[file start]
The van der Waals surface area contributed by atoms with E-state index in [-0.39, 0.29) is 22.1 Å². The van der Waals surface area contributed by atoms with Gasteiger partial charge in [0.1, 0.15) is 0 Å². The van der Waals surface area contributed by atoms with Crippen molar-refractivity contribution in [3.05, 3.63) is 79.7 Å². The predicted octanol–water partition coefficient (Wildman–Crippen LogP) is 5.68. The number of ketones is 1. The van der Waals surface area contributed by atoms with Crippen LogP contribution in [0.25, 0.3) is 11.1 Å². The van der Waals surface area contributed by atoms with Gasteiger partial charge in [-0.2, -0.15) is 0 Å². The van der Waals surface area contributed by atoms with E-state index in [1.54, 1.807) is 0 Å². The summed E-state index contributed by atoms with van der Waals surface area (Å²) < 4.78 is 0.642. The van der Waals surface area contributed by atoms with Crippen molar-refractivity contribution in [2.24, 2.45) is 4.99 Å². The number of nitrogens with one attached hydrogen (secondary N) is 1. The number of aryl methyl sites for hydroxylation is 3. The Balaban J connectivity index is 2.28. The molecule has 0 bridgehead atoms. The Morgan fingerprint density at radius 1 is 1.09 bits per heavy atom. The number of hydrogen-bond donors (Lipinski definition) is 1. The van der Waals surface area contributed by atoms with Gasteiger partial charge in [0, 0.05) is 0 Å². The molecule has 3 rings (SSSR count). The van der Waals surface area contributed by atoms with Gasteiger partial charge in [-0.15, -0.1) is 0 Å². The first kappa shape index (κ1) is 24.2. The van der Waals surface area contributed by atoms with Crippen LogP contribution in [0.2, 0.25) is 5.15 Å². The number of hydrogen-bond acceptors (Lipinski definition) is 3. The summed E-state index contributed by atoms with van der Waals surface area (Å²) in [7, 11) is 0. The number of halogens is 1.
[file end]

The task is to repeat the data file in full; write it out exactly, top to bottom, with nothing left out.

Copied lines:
The van der Waals surface area contributed by atoms with E-state index in [-0.39, 0.29) is 22.1 Å². The van der Waals surface area contributed by atoms with Gasteiger partial charge in [0.1, 0.15) is 0 Å². The van der Waals surface area contributed by atoms with Crippen molar-refractivity contribution in [3.05, 3.63) is 79.7 Å². The predicted octanol–water partition coefficient (Wildman–Crippen LogP) is 5.68. The number of ketones is 1. The van der Waals surface area contributed by atoms with Crippen LogP contribution in [0.25, 0.3) is 11.1 Å². The van der Waals surface area contributed by atoms with Gasteiger partial charge in [-0.2, -0.15) is 0 Å². The van der Waals surface area contributed by atoms with E-state index in [1.54, 1.807) is 0 Å². The summed E-state index contributed by atoms with van der Waals surface area (Å²) < 4.78 is 0.642. The van der Waals surface area contributed by atoms with Crippen molar-refractivity contribution in [2.24, 2.45) is 4.99 Å². The number of nitrogens with one attached hydrogen (secondary N) is 1. The number of aryl methyl sites for hydroxylation is 3. The Balaban J connectivity index is 2.28. The molecule has 0 bridgehead atoms. The Morgan fingerprint density at radius 1 is 1.09 bits per heavy atom. The number of hydrogen-bond donors (Lipinski definition) is 1. The van der Waals surface area contributed by atoms with Gasteiger partial charge in [0, 0.05) is 0 Å². The molecule has 3 rings (SSSR count). The van der Waals surface area contributed by atoms with Gasteiger partial charge in [-0.15, -0.1) is 0 Å². The first kappa shape index (κ1) is 24.2. The van der Waals surface area contributed by atoms with Crippen LogP contribution in [0.2, 0.25) is 5.15 Å². The number of hydrogen-bond acceptors (Lipinski definition) is 3. The summed E-state index contributed by atoms with van der Waals surface area (Å²) in [7, 11) is 0. The number of halogens is 1.